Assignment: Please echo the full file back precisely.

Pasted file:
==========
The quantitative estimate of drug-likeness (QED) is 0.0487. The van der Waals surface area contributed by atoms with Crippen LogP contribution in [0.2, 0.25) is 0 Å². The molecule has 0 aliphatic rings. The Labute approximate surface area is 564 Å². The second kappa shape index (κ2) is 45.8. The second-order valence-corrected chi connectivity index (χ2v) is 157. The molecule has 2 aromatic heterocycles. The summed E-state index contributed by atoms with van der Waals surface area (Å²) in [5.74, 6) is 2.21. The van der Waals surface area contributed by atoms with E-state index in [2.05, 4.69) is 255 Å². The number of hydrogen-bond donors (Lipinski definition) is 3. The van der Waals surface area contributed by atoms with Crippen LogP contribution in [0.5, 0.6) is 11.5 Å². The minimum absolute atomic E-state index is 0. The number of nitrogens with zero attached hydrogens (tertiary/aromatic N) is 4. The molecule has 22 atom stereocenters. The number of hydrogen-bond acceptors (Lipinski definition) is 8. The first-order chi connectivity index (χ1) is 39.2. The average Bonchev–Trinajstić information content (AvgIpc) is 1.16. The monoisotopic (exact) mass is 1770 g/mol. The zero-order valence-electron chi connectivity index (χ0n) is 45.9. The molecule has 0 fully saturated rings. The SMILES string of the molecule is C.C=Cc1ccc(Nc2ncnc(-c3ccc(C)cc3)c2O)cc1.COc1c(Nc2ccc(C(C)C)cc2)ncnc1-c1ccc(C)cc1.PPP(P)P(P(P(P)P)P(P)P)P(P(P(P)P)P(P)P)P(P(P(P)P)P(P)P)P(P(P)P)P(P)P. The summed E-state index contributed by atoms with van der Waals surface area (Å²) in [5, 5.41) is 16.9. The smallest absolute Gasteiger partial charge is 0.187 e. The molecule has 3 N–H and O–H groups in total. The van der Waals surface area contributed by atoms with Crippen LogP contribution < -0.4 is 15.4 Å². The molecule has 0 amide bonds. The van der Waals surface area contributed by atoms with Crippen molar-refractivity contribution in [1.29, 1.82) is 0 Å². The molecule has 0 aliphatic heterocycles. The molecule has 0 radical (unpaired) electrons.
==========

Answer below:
The quantitative estimate of drug-likeness (QED) is 0.0487. The van der Waals surface area contributed by atoms with Crippen LogP contribution in [0.2, 0.25) is 0 Å². The molecule has 0 aliphatic rings. The Labute approximate surface area is 564 Å². The second kappa shape index (κ2) is 45.8. The second-order valence-corrected chi connectivity index (χ2v) is 157. The molecule has 2 aromatic heterocycles. The summed E-state index contributed by atoms with van der Waals surface area (Å²) in [5.74, 6) is 2.21. The van der Waals surface area contributed by atoms with E-state index in [2.05, 4.69) is 255 Å². The number of hydrogen-bond donors (Lipinski definition) is 3. The van der Waals surface area contributed by atoms with Crippen LogP contribution in [0.5, 0.6) is 11.5 Å². The minimum absolute atomic E-state index is 0. The number of nitrogens with zero attached hydrogens (tertiary/aromatic N) is 4. The molecule has 22 atom stereocenters. The number of hydrogen-bond acceptors (Lipinski definition) is 8. The first-order chi connectivity index (χ1) is 39.2. The average Bonchev–Trinajstić information content (AvgIpc) is 1.16. The monoisotopic (exact) mass is 1770 g/mol. The zero-order valence-electron chi connectivity index (χ0n) is 45.9. The molecule has 0 fully saturated rings. The SMILES string of the molecule is C.C=Cc1ccc(Nc2ncnc(-c3ccc(C)cc3)c2O)cc1.COc1c(Nc2ccc(C(C)C)cc2)ncnc1-c1ccc(C)cc1.PPP(P)P(P(P(P)P)P(P)P)P(P(P(P)P)P(P)P)P(P(P(P)P)P(P)P)P(P(P)P)P(P)P. The summed E-state index contributed by atoms with van der Waals surface area (Å²) in [5, 5.41) is 16.9. The smallest absolute Gasteiger partial charge is 0.187 e. The molecule has 3 N–H and O–H groups in total. The van der Waals surface area contributed by atoms with Crippen LogP contribution < -0.4 is 15.4 Å². The molecule has 0 amide bonds. The van der Waals surface area contributed by atoms with Crippen molar-refractivity contribution in [1.29, 1.82) is 0 Å². The molecule has 0 aliphatic heterocycles. The molecule has 0 radical (unpaired) electrons.